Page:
Avala Is Falling

Biljana Jovanovic
In Avala Is Falling, Jovanović's breakout success in 1978, a young woman challenges the expectations that teachers, parents, bus drivers and doctors have for her. The "Avala" of the title refers to a mountain south of Belgrade which is home to some of Serbia's most important nationalist monuments and shrines; it is also the site of the main mental hospital for the region, and its "falling" is the unexpected fulfillment of a prophecy from a traditional Serbian folk song. Jovanović's use of stream of consciousness in...

Slavery and the Post-Black Imagination

Bertram D. Ashe
From Kara Walker's hellscape antebellum silhouettes to Paul Beatty's bizarre twist on slavery in The Sellout and from Colson Whitehead's literal Underground Railroad to Jordan Peele's body-snatching Get Out, this volume offers commentary on contemporary artistic works that present, like musical deep cuts, some challenging "alternate takes" on American slavery. These artists deliberately confront and negotiate the psychic and representational legacies of slavery to imagine possibilities and...

Edges & Fray

Danielle Vogel
not the format on the page writing is the retrieval of material —— to produce a desired , shape as open : archiving the word architecture build within the space of this thought . sound , shaped into series becomes sentence and series Edges & Fray is an embodied meditation that cultivates receptivity and deep listening to the ways we inhabit language and its ethereal resilience. Combining close observation of birds' nests and the writing process, Danielle...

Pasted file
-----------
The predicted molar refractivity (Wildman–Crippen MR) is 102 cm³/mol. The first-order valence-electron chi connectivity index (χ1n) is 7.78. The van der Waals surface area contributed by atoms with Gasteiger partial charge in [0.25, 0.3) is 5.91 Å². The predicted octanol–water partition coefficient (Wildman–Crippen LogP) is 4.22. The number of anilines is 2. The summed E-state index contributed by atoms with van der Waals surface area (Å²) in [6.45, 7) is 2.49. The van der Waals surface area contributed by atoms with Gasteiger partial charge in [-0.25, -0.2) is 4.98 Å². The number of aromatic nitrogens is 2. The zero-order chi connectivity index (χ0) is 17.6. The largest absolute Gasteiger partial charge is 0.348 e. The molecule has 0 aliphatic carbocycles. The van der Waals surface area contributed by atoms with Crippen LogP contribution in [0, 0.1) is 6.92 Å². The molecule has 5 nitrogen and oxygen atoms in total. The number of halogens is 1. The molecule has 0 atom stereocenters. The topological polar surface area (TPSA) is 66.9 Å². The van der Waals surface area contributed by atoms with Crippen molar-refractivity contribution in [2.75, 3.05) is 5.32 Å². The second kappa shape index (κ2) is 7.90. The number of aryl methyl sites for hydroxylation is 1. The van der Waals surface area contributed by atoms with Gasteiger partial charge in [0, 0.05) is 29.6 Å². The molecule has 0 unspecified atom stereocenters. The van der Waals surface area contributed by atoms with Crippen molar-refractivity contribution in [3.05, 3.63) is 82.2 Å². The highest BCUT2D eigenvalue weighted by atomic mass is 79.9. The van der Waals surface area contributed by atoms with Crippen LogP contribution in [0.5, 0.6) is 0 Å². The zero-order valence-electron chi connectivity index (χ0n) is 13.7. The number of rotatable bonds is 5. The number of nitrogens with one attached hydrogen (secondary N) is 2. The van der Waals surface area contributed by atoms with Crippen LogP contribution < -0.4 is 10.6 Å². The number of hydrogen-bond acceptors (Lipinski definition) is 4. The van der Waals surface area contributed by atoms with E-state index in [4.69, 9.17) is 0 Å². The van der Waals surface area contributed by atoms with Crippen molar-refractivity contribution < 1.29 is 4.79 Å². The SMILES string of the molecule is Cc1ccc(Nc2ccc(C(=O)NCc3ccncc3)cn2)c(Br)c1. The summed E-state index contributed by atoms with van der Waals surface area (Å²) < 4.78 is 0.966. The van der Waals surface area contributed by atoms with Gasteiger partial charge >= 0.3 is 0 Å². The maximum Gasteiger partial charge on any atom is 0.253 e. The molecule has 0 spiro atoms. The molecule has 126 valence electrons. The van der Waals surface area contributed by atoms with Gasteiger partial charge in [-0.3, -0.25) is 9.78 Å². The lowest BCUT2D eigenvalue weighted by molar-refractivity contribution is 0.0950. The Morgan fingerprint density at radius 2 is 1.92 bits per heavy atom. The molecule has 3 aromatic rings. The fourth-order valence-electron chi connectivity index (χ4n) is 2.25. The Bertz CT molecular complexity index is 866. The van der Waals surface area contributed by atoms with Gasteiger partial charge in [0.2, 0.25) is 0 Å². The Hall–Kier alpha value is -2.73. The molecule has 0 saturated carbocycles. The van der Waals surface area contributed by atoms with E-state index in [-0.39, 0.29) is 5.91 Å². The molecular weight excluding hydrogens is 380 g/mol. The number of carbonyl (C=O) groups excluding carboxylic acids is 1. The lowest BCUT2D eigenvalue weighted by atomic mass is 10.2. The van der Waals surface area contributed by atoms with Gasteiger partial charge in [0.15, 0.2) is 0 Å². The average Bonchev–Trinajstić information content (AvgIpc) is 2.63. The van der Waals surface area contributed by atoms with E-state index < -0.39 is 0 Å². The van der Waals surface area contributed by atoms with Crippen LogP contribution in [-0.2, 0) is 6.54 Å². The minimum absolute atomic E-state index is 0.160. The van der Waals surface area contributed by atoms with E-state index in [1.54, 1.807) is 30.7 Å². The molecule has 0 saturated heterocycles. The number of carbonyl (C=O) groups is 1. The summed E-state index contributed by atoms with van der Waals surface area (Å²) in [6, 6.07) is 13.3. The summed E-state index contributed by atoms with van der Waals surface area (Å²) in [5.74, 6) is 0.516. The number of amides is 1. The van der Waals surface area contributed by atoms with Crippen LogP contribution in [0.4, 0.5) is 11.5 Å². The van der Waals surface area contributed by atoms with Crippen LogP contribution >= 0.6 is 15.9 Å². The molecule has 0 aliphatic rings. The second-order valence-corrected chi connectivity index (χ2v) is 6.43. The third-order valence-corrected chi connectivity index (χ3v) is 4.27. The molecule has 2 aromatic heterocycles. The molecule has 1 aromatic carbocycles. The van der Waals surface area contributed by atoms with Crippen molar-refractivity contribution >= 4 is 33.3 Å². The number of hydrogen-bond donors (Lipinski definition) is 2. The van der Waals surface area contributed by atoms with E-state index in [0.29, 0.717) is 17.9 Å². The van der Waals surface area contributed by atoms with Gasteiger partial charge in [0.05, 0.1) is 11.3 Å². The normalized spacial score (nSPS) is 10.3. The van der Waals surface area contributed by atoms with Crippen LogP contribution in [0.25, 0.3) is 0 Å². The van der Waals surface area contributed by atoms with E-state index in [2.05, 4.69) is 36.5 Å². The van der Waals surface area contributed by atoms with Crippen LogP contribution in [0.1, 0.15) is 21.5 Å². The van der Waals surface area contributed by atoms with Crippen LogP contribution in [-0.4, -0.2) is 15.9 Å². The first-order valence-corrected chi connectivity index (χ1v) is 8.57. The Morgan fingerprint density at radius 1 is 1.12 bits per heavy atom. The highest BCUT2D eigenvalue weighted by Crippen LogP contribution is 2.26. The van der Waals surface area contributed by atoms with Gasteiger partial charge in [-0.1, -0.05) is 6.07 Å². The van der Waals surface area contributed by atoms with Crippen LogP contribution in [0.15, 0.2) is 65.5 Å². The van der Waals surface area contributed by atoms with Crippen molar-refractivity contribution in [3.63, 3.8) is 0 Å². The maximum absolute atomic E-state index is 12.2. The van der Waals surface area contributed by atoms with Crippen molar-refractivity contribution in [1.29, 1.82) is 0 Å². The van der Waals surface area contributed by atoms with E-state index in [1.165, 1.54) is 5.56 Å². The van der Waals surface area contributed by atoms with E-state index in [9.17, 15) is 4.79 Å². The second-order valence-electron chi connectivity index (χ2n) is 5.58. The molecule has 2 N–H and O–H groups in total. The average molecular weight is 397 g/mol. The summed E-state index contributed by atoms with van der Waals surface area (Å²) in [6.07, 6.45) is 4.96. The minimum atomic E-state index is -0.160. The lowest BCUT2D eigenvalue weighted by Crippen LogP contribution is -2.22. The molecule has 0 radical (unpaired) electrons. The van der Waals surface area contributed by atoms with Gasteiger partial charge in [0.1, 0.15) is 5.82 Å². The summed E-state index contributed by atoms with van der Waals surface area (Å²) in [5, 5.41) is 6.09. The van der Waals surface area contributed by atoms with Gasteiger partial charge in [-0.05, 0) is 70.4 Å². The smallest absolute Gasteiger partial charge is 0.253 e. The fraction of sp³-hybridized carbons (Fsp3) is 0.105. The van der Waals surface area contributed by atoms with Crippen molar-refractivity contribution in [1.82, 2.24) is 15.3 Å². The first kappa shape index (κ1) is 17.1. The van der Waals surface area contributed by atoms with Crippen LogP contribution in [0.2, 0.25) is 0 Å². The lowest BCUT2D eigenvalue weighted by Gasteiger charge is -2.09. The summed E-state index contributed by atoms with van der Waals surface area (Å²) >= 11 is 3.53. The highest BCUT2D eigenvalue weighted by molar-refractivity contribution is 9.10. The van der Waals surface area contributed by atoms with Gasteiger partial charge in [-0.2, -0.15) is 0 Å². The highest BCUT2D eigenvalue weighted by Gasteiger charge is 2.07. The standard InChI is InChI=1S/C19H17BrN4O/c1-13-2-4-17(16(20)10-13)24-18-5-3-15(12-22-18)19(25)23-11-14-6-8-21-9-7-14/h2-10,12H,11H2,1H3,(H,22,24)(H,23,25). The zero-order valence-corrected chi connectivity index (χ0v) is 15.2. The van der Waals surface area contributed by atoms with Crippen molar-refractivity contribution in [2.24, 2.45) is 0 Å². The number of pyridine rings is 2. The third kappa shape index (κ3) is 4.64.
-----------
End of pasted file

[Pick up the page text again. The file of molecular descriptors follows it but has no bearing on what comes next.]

Odes and Elegies

Friedrich Hölderlin
Gladly the boatman turns home to the river's calm From his harvest on faraway isles; If only I too were homeward bound; Yet what harvest have I but sorrow?— O blessèd riverbanks that raised me, Can you ease the sorrows of love? Ah, when I come To you, woods of my youth, will you Grant me peace once again? —From "Home" For more than a century, Friedrich Hölderlin has been considered one of the key figures in modern European literature. The translations in Odes and Elegies, including poems never before...

Experimental

Natalia Cecire
In this bold new study of twentieth-century American writing and poetics, Natalia Cecire argues that experimental writing should be understood as a historical phenomenon before it is understood as a set of formal phenomena. This seems counterintuitive because, at its most basic level, experimental writing can be thought of as writing which breaks from established forms. Touching on figures who are not typically considered experimental, such as Stephen Crane, Jacob...

The Intimacy of Paper in Early and Nineteenth-Century American Literature

Jonathan Senchyne
The true scale of paper production in America from 1690 through the end of the nineteenth century was staggering, with a range of parties participating in different ways, from farmers growing flax to textile workers weaving cloth and from housewives saving rags to peddlers collecting them. Making a bold case for the importance of printing and paper technology in the study of early American literature, Jonathan Senchyne presents archival evidence...

"Theatricals of Day"

Sandra Runzo
In her own private ways, Emily Dickinson participated in the popular entertainments of her time. On her piano, she performed popular musical numbers, many from the tradition of minstrelsy, and at theaters, she listened to famous musicians, including Jenny Lind and, likely, the Hutchinson Family Singers. In reading the Atlantic Monthly, the Springfield Republican, and Harper's, she kept up with the roiling conflicts over slavery and took in current...